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The Use (and Misuse) of Confidential Informants
Published on September 30, 2012 by Sara Foss

I just read the September New Yorker piece about the rising use of young, untrained confidential informants by law enforcement.

Anyway, this is a piece that's very much worth reading. I hadn't given the issue of confidential informants a moment's thought, and Sarah Stillman's reporting really opened my eyes to a growing problem. Too many CIs appear to be turning up dead, leaving behind grieving families with unanswered questions.

 


The World's Deadliest City
Published on August 14, 2012 by Sara Foss

At Gawker, Cord Jefferson writes about Chicago, which is on track to have 504 homicide victims by the end of 2012. He wonders why this high rate of violence doesn't get more attention - why mass shootings such as the one in Aurora, Colo., inspire a level of handwringing and discussion that the everyday and extreme violence of Chicago does not.

He writes:

"Maybe if everyone killed annually by guns in Chicago was executed at the same time on Wrigley Field, the world might decide to pay attention. Life, for whatever reason, seems to be valued more when a lot of it is snatched away unfairly all at once. Also possible, and far more chilling, is that maybe people don't think it's so unfair for young black people to get killed in Chicago's ghettoes."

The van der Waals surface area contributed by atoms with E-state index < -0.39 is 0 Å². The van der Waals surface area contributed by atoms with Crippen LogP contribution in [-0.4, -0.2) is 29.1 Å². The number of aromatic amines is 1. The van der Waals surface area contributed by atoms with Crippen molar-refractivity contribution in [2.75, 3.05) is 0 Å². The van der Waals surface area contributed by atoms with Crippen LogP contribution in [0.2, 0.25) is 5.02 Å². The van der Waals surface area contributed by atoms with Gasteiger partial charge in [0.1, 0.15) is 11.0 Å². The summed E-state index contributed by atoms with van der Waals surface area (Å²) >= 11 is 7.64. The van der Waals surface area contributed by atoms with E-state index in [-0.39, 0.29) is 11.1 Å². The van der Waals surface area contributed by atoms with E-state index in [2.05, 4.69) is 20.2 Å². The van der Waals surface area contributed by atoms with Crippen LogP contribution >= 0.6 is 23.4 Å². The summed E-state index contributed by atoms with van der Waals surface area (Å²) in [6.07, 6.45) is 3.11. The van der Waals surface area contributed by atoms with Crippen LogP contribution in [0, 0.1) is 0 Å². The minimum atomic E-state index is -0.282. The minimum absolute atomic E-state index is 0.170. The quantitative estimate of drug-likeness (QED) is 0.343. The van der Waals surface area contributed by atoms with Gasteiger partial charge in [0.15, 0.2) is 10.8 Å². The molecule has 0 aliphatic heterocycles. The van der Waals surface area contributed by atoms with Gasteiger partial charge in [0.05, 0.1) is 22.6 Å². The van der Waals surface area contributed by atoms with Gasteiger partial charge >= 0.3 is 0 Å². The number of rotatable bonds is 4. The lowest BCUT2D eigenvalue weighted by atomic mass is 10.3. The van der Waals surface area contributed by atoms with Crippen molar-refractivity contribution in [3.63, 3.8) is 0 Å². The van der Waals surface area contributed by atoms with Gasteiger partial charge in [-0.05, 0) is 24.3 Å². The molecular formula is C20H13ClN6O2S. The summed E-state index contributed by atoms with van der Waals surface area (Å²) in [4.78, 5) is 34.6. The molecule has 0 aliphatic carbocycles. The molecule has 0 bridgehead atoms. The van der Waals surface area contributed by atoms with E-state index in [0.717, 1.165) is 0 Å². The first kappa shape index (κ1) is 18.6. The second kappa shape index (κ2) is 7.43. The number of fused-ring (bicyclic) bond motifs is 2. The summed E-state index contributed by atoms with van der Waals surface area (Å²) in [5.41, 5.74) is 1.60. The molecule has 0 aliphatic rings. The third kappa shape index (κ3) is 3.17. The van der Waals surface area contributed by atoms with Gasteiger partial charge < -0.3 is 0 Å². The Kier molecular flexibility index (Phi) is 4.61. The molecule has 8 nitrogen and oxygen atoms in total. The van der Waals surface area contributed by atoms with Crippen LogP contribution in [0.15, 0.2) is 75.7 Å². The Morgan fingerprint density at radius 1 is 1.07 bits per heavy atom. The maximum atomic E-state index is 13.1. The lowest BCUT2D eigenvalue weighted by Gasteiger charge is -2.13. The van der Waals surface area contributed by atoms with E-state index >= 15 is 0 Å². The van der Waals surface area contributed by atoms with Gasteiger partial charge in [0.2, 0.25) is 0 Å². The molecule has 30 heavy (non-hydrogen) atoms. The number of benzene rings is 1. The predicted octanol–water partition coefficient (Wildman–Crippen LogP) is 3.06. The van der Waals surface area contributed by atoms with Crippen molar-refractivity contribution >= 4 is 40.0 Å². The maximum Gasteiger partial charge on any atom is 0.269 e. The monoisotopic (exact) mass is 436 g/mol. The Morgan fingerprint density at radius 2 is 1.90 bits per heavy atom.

Click here to read the whole thing.


The 11-Year-Old Criminal Mastermind
Published on February 14, 2012 by Sara Foss

Courtesy of the Albany Times Union comes an entertaining-yet-sad story about an 11-year-old kid who has been arrested twice in the past month, first for breaking into a local frame shop and stealing money from the register, and now for stealing a car and driving it ten miles.

Here's an excerpt:

"Sunday's incident was the boy's second felony arrest in 15 days.

The fifth grader, a wiry 5-foot-4, 120-pound child who police say looks older than 11, was arrested on Jan. 28 for allegedly breaking into a frame shop in Center Square and nearby parked cars.

'It's not like he's 16, or 15, or even 14,' Lavin said. 'And he would seem to be going from bad to worse.'